Judith Butler

 

The only way to present ourselves as we truly are is by being naked. The rest are just add-ons that we choose to express our own personality based on social and cultural parameters.
Hair, style, clothing, make up… all these elements are used by corporations as gender-based fashion apparel products. But hair has no gender. Clothes have no gender. Style has no gender.
The break-down of gender boundaries in fashion can be translated into a break- down of gender boundaries in our society. Gender norms can be oppressive, but gender itself is also a white canvas to express one’s freedom.

Genderless is a photo series by the photographer Jessica Polar

Text by Sol Fauquier

 

Philippa Snow talks to artist Lauren Cohen

We have invited LYRA’s issue 1 contributors to interview, write or do just about anything for our blog. Philippa Snow chose to have a conversation with the artist Lauren Cohen. Philippa wrote about Showgirls for issue 1.

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LYRA’s Sunny Walkabout

It was so sunny yesterday that we decided to take LYRA on a walk around Camden. We went to a coffee shop and read under the sunbeams, chatting with locals about the beautiful afternoon and, of course, LYRA. Everyone wanted to touch it, and were drawn to its beautiful design, relevant topics and, perhaps, the nostalgia they felt toward print magazines.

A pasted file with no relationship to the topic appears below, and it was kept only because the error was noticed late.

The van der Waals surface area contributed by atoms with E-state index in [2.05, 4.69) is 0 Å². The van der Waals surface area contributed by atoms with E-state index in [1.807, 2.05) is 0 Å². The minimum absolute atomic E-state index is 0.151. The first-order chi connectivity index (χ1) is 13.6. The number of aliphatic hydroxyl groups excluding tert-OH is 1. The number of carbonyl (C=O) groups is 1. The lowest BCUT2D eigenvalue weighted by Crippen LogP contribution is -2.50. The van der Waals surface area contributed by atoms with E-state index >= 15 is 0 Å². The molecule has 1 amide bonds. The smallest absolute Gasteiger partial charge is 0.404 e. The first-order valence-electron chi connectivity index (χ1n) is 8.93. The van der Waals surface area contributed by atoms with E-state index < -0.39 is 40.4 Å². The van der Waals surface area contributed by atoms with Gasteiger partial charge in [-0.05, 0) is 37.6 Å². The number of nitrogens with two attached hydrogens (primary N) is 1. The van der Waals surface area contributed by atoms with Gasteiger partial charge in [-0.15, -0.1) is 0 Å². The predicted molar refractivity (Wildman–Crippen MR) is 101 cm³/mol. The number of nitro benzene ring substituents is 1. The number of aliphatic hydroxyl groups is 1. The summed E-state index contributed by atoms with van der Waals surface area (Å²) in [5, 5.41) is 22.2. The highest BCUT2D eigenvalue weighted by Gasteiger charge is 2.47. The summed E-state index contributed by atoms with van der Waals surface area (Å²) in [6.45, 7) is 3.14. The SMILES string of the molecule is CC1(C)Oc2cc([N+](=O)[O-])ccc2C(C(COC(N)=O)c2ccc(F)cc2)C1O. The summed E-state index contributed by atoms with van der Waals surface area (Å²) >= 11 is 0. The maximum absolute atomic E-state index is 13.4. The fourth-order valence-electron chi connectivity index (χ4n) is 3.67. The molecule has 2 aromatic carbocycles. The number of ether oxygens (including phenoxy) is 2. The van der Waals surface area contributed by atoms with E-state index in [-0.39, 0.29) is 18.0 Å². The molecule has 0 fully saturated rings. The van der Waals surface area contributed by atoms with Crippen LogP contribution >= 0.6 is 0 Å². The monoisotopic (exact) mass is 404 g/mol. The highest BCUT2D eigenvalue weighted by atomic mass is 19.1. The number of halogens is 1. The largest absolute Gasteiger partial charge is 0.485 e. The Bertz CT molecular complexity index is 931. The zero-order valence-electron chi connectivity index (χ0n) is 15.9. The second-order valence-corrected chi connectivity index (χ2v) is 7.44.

We finished our stroll at the news stand, really touched by the warm welcome Londoners had given us. It was a beautiful afternoon indeed.

Subscribe to the magazine, support our Kickstarter & buy tickets to our launch party here.

Text and photos by Luisa Fernanda.

 

Jimmy Dabbagh – Transparent

Jimmy Dabbagh is, in his own words, a third generation kid: someone from many places. A true modern. His photographs of Lebanon appear in LYRA’s first issue, here he talks to us about identity and his upcoming project, Transparent which he describes as a ‘collaborative project with members from the Lebanese LGBTQ community’.

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Sappho

Jessica Worden on Sappho

We were casting around for a classic (a Linda Snell-esque word) poet to use in our first issue. It’s always difficult, though – the past. After deliberation, we chose Sappho: the foremost erotic poet of antiquity (imagine how Ovid’d shudder if her work was more than fragment!) We asked Jessica Worden to write about her for us, and she delivered more than the scholarly summing up we’d half-expected and not, really, wanted. Her essay begins

I think of Sappho by the sea. She sings against the noise of the wind and waves crashing, standing on the sand of Lesbos. She knew many forms of love.

And ends

She acknowledges the bitterness of absence in this fragment but pairs it with the perpetuation of desire through the corporeal traces within memory. I think of Sappho by the sea. She sings against the noise of the wind and waves crashing, standing on the sand of Lesbos. She knew many forms of love.

Jessica’s is a beautiful piece, gently lyrical, humble even. She does not force the poet into this or that corner, does not decide what Sappho meant, but shows her to the reader in the palm on her hand: a flower, a weed, a gorgeous blade of grass. By the sea.

– Jago Rackham

Read Jessica’s full article in issue 1: subscribe and support our Kickstarter here.

Bezo Uznadze - photography

The Photography of Beso Uznadze

Issue 1 features the work of the London based Georgian photographer Beso Uznadze. LYRA’s editor Jago asked him some questions about the role of identity and nudity in his photography.